SOCI 35400-01 RESEARCH METHODS II LA SS [Quantitative Literacy]
TR 9:25-10:40 AM                                                                                                                                                                                                                                                          INSTRUCTOR: James Rothenberg, 107 Muller Faculty Center, 4-1251,                                                                                                                      ENROLLMENT: 20                                                                                                                                                                                                                                                PREREQUISITES: SOCI 35300; passing score on QL readiness exam                                                                                                                                                                           STUDENTS: Primarily sociology majors; others who need an equivalent research course.                                                                                                                                        COURSE DESCRIPTION: The second half of a two-semester sequence, this course involves collecting and analyzing data from both qualitative and quantitative sources. A major part of the course is the student’s individual research project involving a proposal, data collection, data analysis, and presentation of research results. After completing this course a student will be able to:
• Analyze existing survey data, using a computer statistical package;
• Prepare a research plan including protection of human subjects, instrument design, and sampling plan;
• Collect original data, probably using an anonymous paper and pencil survey;
• Analyze original data, including frequencies, percentage tables, correlations, and statistical tests;
• Write a formal research report and present in a public symposium using slides and tables;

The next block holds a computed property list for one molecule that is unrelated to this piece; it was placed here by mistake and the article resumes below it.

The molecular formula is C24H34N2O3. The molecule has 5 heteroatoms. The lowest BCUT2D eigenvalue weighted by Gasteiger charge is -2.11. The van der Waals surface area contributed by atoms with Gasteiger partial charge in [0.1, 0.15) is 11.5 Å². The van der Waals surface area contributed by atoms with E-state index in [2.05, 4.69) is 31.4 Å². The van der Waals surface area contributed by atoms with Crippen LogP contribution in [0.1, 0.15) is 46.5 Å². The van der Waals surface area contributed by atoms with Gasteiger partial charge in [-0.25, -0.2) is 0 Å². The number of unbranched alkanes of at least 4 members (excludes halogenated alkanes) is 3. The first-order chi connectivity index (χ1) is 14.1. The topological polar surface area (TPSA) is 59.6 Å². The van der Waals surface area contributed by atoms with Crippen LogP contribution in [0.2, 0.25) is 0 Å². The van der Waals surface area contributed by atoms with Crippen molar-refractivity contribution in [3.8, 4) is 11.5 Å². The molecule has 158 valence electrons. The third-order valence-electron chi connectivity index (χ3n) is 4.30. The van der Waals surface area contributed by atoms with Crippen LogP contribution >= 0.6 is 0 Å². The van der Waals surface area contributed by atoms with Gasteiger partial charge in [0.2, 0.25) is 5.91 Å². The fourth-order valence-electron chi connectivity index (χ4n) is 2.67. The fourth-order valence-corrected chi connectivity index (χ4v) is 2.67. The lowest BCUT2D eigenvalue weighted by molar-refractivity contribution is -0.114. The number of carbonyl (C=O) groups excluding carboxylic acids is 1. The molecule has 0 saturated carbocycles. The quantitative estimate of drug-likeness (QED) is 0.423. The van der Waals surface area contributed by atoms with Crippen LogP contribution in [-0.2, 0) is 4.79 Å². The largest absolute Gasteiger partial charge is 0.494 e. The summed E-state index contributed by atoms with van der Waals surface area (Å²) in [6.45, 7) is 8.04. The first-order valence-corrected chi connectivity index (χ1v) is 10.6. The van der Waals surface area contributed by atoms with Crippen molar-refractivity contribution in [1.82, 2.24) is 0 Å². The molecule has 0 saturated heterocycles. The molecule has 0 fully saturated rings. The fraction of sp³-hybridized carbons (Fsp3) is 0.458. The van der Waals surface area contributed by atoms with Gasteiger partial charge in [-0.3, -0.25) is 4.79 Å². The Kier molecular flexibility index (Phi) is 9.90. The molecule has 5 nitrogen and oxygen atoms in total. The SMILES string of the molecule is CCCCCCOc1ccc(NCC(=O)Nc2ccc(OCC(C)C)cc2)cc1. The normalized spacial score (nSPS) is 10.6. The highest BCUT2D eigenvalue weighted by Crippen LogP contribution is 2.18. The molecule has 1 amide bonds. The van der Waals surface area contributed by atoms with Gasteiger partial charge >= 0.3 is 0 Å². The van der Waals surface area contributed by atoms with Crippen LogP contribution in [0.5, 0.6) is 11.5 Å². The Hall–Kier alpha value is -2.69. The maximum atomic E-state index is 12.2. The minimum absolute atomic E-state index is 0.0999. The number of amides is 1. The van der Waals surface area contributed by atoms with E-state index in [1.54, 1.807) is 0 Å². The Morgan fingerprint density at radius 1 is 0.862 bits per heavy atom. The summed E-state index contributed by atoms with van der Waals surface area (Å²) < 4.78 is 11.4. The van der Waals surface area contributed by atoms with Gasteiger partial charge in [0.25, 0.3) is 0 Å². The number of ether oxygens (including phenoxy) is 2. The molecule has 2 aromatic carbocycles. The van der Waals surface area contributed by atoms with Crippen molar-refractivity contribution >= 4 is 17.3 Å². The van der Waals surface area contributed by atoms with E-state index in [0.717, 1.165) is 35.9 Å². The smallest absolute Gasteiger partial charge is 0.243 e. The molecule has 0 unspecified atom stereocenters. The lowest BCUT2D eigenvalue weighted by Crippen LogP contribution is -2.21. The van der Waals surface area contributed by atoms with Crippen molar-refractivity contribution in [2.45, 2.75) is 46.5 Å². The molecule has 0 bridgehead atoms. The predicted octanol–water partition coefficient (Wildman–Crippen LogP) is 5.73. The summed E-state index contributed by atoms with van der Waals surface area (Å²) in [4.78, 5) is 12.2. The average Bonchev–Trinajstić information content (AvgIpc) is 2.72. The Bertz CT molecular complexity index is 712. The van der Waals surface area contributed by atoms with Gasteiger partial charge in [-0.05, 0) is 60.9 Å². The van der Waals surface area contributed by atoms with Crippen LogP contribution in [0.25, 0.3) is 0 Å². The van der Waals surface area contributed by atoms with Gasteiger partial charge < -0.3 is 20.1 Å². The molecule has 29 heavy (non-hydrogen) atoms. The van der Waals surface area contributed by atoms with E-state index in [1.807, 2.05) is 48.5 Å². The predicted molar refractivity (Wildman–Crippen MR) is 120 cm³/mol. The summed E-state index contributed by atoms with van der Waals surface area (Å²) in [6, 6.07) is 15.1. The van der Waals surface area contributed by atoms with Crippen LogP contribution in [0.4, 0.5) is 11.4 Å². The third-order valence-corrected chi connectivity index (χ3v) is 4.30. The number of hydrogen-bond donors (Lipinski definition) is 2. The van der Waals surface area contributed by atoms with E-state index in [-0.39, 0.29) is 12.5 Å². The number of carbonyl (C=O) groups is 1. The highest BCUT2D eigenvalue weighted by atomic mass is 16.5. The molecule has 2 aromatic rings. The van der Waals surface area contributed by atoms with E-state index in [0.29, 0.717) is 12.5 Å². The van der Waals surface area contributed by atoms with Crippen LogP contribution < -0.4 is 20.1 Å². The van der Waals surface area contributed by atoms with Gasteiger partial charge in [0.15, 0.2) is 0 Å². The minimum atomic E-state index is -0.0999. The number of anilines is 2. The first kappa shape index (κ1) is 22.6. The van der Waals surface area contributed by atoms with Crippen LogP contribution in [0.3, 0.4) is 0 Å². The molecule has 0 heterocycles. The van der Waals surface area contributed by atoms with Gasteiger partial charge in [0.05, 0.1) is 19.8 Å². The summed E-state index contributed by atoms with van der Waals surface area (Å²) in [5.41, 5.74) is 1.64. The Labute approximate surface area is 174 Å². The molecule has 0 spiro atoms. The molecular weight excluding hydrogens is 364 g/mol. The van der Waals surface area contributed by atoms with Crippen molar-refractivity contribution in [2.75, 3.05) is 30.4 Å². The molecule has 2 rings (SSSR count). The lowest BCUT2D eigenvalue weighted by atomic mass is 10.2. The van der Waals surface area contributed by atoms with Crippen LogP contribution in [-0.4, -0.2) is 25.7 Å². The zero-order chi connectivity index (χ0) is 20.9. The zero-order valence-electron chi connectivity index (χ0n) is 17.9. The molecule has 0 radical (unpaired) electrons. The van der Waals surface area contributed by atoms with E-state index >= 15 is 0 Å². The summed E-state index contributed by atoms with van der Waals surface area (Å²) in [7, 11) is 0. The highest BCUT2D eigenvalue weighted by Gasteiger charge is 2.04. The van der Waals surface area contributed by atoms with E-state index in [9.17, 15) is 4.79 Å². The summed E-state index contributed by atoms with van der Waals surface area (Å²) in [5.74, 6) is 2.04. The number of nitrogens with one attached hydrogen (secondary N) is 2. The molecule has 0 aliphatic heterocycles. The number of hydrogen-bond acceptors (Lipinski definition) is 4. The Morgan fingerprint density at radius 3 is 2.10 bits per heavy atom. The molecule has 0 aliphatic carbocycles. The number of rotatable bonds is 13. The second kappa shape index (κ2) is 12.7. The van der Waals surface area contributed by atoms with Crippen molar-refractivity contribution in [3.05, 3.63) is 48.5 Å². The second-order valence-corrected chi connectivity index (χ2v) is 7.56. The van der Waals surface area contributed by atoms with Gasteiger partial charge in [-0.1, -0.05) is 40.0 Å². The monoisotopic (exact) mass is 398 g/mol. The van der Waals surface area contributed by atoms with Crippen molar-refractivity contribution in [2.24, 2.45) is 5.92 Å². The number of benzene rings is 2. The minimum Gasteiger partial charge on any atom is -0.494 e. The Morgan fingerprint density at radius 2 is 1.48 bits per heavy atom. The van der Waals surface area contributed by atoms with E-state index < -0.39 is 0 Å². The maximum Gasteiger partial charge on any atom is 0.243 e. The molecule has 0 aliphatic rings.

• Demonstrate the ability to manipulate data by recoding, constructing scales or indexes, and performing bivariate and multivariate analysis; 
• Understand the theory and application of probability sampling and tests of statistical significance; and 
• Understand the logic and be able to demonstrate data analysis using linear and logistic regression and the elaboration model.   
COURSE FORMAT/STYLE: The course meets in a computer lab and about half the time is spent on the individual student research projects. In addition, students learn theory and practice and carry out a qualitative study and learn to analyze quantitative data in a more sophisticated way than in their own projects.                                                              COURSE REQUIREMENTS & GRADING: Reading, attendance, writing and research.

T 4:00-6:40 PM
INSTRUCTOR: Jonathan Laskowitz, 327 Muller Faculty Ctr., 4-3520,
ENROLLMENT: 15                                                                                                                                                                                                                                                    PREREQUISITES: One 100-level sociology course; three upper-level sociology courses
STUDENTS: This is a 400 level seminar for those whose interests are in politics, philosophy, law, human services and criminal justice studies.
COURSE DESCRIPTION: Police and policing are studied as a ‘window’ that reveals our culture and its arrangements and a ‘mirror’ that reflects our lives inside our social order.
COURSE FORMAT/STYLE: Seminar.  Reading, research and discussion.  Analytic essays, student led classes and a research paper.
COURSE REQUIREMENTS & GRADING: Quality of written work and participation.

M 4:00-6:40 PM
INSTRUCTOR: Alicia Swords, 109 Muller Faculty Ctr., 4-1209,
PREREQUISITES: One 100 level sociology course; three courses in the social sciences with at least one at level 3; junior standing or above
STUDENTS: This course is a senior seminar for students who are interested in advanced study about global issues and how global social forces shape our society, our lives, and the future.
COURSE DESCRIPTION: This course aims for students to develop knowledge and skills for global sociological research and analysis. This course is intended for students who may pursue work in non-profit, public or private sectors in policy design, human rights, or planning. Students study the social processes of colonialism, development and globalization. They identify, apply, compare and critically analyze theories of global development and change. Readings focus on the development of global political, economic, and social institutions, and their social consequences. Throughout the course, students will examine global forces and resistance and consider possibilities for changing current global social dynamics.